Need to get away close to home? Stand-up paddleboard angling is quiet, easier than you think, and compliant with social distancing.
It’s surprisingly easy to snap a selfie while casting a line from a SUP. But for old pros, SUP fishing offers practical advantages, including silent trolling and swift access to otherwise unreachable stretches of trout-filled water. Curious? Minturn Anglers (minturnanglers.com)—which operates shops in Minturn and Lone Tree—delivers private, custom-tailored SUP fishing trips, though guide manager Tyler Banker recommends newbies test their balance on flatwater first. Consistent with Governor Polis’s latest safer-at-home orders, Front Rangers can launch paddleboards at their local reservoirs.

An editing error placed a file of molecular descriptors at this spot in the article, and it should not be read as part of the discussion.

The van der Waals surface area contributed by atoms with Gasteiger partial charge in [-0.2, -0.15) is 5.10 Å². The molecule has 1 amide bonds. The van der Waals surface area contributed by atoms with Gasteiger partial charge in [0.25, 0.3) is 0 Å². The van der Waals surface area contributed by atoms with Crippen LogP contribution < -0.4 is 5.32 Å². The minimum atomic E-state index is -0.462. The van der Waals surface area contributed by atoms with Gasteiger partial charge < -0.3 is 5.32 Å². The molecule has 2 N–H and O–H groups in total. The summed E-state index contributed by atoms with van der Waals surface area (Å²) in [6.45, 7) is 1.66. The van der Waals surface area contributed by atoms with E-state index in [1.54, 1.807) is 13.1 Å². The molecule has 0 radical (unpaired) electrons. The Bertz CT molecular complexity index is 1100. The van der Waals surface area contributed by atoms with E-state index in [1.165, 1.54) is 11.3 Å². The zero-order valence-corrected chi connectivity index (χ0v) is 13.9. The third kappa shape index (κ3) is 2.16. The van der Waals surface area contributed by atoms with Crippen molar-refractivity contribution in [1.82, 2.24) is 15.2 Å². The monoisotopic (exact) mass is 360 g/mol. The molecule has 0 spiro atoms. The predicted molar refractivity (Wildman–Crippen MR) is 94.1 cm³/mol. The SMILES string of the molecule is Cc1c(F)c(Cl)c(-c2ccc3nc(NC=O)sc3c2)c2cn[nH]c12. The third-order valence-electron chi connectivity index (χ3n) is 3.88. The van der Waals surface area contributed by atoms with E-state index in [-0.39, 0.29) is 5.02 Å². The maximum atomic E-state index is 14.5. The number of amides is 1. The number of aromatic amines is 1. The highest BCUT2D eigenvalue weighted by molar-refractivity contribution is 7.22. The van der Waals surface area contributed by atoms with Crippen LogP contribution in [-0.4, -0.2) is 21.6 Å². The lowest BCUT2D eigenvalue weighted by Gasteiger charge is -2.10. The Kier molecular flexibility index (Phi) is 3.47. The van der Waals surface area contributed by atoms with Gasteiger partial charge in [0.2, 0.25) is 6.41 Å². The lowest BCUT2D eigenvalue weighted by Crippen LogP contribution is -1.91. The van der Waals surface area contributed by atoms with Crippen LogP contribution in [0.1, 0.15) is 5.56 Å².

Experienced SUPers looking to cast a line sans guide can rent fishing equipment from Minturn Anglers and Eagle County customers at the shop and get access to Minturn Anglers’ private ranch, Sweetwater. Denverites going solo should head to the Aurora and Quincy reservoirs, where gas motors are prohibited—but the Cherry Creek and Chatfield reservoirs are solid options, too. Jefferson County residents stationed near Pine can visit Banker’s favorite fishing hole, Wellington Lake. SUP fishing enthusiast and guide Ken Hoeve says the Eagle River also has plenty of beginner-friendly segments—just make sure you’re prepared with a PFD and some general knowledge of what’s downstream.
Cover Photo: SUP athlete Ken Hoeve and his dog, Chip, land a large trout on the Eagle River in Gypsum, Colorado. Hoeve relies on his board to access otherwise difficult-to-reach water. Photo by Scott Cramer.